Everything I loved About Traveling to Chiang Mai

I arrived in Chiang Mai after a few rough days in Bangkok, feeling gun shy, reserved, and only slightly hopeful. I climbed into a songthaew from the train station and crossed my fingers I could avoid any similar conflicts I had in Southern Thailand.

The first experience my friend and I had with a songthaew (the red taxi trucks that line the streets of the city) left me feeling a little discouraged when we were dropped off at the wrong hostel. We had to make our way across the Old City to get to the right one.

But I immediately found out how manageable the tiny streets were and how easily we could navigate ourselves. Reaching the hostel sweaty and accomplished was a good feeling. Especially when we realized we were able to find it with minimal help and no Wi Fi.

Aside from the amazing experiences I had at the lantern festival and the elephant sanctuary, Chiang Mai became one of my favorite places to be and here’s why.


Chiang Mai might as well be in another country from Bangkok for it’s approachability and welcoming embrace to travelers.

Unlike the chaotic and crowded streets of its southern sister, Chiang Mai felt as relaxing as a small beach town. It actually almost seemed wrong that there wasn’t a beach just steps away from the old city. If there was, I’d probably have never left.

The most relaxing part was Thai massages. Love them or hate them (i LOVED them), they were at their peak here. At just about 250 Baht ($8) an hour, you’d be insane to pass this up while visiting. I had the best massage of my life from a tiny Asian woman at The Massage at Chiang Mai. This tiny woman pushed, pulled or cracked every part of my body and I left feeling nine feet tall and 100 pounds lighter.

The overall disposition of the city is calm and relaxed. I didn’t encounter a single act of aggression. I never felt like I was going to get taken advantage of or scammed out of the precious pennies I served countless beers to save in order to take the trip in the first place.


The old city calms down pretty early and even in the dark, walking back to the hostel at night was never scary.

One evening, my friend and I found ourselves in the middle of nowhere searching for a restaurant from an episode of Anthony Bourdain’s Parts Unknown where we wanted to go to eat fried frog legs, only to find it closed.

We had an interesting time finding a taxi or Tuk Tuk to take us back to a familiar part of town. Although it was a little scary and deserted being out there on an open road far enough outside of the city center, I never felt like we were in danger.

This was definitely a testament to how safe Thailand can be for female travelers.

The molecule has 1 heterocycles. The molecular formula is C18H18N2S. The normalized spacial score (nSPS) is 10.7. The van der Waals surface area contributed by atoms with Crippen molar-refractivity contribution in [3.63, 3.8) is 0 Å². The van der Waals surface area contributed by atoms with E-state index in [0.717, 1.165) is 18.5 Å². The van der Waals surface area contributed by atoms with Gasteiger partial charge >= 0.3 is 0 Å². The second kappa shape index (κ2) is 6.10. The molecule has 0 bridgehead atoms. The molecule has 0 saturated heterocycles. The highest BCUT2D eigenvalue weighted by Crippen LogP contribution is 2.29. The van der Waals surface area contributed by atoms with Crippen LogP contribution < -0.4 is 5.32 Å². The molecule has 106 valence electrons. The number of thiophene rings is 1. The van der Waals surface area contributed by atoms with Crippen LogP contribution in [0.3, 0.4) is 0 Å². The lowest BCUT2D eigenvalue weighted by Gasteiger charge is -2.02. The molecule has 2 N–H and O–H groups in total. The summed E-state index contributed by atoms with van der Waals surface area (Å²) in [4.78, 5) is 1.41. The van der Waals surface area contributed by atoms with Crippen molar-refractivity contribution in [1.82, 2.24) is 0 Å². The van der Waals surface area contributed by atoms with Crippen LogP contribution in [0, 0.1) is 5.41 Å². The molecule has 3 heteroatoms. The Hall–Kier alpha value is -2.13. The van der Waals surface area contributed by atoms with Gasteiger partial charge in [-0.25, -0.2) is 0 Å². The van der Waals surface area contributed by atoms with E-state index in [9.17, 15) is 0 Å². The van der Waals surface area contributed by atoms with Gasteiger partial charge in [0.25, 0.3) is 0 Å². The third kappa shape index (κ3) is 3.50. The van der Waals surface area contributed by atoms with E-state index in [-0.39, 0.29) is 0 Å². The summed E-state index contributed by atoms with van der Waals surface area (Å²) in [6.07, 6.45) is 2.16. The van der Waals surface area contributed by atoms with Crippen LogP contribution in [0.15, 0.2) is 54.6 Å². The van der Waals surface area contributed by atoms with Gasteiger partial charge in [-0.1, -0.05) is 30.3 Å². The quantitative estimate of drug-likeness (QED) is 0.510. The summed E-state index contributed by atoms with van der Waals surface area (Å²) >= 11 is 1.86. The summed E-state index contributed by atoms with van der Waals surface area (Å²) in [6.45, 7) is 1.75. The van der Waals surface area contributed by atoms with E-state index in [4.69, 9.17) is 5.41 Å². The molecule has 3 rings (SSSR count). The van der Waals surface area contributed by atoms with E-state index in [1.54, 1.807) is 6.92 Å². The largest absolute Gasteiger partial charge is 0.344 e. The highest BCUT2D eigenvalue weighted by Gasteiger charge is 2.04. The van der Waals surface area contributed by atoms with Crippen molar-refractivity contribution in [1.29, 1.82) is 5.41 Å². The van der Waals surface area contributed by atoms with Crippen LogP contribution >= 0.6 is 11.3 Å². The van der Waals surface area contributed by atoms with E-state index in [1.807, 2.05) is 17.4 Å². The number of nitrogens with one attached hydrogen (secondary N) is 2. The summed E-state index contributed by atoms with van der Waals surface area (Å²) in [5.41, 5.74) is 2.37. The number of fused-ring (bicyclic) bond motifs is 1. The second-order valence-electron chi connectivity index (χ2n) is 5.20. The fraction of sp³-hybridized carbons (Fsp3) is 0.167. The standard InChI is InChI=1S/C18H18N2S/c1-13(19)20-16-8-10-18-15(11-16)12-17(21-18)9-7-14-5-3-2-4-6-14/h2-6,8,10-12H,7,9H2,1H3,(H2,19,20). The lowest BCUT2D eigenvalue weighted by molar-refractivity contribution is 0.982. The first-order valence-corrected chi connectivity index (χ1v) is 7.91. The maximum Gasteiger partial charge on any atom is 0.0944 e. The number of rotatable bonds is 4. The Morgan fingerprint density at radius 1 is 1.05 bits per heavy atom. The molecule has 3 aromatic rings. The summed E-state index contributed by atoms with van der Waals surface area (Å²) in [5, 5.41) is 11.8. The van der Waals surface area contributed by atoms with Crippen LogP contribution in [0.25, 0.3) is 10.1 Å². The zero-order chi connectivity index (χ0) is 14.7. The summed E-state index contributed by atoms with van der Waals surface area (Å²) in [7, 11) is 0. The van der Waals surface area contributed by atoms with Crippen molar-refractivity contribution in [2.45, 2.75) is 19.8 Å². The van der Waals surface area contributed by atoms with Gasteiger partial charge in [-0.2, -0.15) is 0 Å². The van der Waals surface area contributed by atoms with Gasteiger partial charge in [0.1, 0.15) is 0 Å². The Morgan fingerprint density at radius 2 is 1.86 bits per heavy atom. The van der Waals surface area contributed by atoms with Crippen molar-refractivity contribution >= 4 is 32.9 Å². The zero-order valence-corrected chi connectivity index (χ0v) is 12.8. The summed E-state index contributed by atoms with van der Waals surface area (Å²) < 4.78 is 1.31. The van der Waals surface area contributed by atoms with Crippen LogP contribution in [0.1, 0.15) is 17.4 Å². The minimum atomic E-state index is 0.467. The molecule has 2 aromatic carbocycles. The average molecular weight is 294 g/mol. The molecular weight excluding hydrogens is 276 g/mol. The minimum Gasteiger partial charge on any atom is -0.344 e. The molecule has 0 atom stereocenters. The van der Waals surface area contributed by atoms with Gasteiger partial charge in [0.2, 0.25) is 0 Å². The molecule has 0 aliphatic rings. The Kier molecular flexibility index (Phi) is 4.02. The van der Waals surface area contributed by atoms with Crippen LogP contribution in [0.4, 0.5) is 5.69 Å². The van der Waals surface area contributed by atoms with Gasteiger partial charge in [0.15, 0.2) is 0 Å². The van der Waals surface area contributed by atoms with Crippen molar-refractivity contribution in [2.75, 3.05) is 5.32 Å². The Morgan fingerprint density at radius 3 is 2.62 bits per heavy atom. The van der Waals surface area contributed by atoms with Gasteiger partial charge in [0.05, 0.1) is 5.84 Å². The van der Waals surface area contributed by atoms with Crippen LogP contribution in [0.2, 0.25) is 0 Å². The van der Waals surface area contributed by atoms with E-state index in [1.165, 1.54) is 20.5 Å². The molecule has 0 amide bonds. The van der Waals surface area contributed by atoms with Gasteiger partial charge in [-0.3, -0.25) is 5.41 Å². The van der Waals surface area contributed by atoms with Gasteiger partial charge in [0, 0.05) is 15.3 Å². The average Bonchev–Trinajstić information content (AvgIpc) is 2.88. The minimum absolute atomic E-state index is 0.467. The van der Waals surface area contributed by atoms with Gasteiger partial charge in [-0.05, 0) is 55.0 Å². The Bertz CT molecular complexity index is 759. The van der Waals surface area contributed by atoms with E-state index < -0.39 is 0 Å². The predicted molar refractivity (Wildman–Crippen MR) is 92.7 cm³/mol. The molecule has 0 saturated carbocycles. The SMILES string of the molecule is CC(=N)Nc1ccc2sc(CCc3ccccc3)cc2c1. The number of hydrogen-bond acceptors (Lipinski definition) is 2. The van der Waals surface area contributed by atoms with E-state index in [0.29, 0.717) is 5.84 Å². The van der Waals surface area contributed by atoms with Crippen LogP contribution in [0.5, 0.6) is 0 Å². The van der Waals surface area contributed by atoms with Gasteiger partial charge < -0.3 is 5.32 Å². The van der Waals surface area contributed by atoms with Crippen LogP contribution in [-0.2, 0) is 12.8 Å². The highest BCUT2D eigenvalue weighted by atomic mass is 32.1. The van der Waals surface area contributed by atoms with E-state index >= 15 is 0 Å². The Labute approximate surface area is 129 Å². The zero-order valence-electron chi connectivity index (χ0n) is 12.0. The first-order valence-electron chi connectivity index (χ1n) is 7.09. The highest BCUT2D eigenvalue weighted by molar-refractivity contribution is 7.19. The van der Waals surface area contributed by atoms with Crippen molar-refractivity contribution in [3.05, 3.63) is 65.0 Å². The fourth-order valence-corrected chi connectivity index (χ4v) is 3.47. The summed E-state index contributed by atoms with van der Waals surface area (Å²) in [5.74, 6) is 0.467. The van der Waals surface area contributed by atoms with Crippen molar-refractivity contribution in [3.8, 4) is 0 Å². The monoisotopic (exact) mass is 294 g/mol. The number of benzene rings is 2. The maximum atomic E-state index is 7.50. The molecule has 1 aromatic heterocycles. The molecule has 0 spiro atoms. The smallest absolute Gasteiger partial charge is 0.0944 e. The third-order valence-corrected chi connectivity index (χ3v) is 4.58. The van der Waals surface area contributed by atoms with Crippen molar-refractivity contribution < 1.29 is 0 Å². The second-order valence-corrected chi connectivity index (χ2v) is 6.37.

The food I ate in Chiang Mai was the best I had in Asia, hands down. The flavors, fresh fruit, coconut ice cream and my daily Thai iced tea made it near impossible to enjoy food anywhere else I went.

The ingredients were so fresh, just grabbing mangos and melons on the side of the road was a luxurious experience. Because I enjoyed the food so much, I took a full day cooking class to learn how to make all of my favorite dishes back home.

As soon as I was headed back to Bangkok at the end of my trip, I searched the Internet for Khao Soi places. I wanted to have it once more before I went back to the states (it was not as good), and spent my first jet lagged night home in New York making a list of Thai Iced Tea restaurants and places to get Papaya Salad.

I tried a lot of great food in Asia, but nothing compares to the restaurants I ate at and food I tried in Chiang Mai.


The streets are easy to navigate, the city within the old walls is compact. Getting from one side to the other is both stress-free and easily done by foot. A nice change from Bangkok.

I only had to take a songthaew or tuk tuk a few times for the entire 10 days I was there. And those experiences were all much more pleasant than the experiences I had had before then.

I was rarely too far away to walk wherever I needed to go and the occasional songthaew or tuk tuk I had to take was without the additional tour of silk factories and tailor shops.


The one thing you expect most from a trip to Thailand is the beautiful golden temples, which you will find scattered throughout the old city. But the most beautiful temple I saw in Thailand was Wat Phra That Doi Suthep. It’s about an hour drive outside of the old city walls.

We paid a songthaew to take us up and down the mountain (800 baht for two people). Note: I don’t know if this is a standard price but after minimum haggling with a few different drivers we decided it was worth it. It is a far drive and the driver stopped half way up the mountain for a stunning view without even having to be asked, and then waited for us to tour the temple and take us back down the mountain.

The drive up the mountain allows it’s own breathtaking views, but the temple itself is what is really worth seeing.


One of the most unexpected highlights of my time in Chiang Mai was definitely the Lady Boy Cabaret in the Night Bazaar. I had more fun there than I could possibly put into words.

I drank too many beers, had tequila shots, stuffed 100 baht bills down drag queens bras, saw the spitting image of Rihanna and danced and sang along with the rest of the crowd.

Note: During the shows intermission they have a “happy hour” for discounted beer prices. (80 Baht versus 100 Baht) It’s not a bad idea to hold out and then order double.

I hung out at the bars in the area with my friend after and had a couple of beers. We chatted up some nice locals and finished a beer on the Tuk Tuk ride home. (We got help with this by a local man to make sure we didn’t get scammed). He said 100 baht (total) was fair for a late night ride back to the old city.

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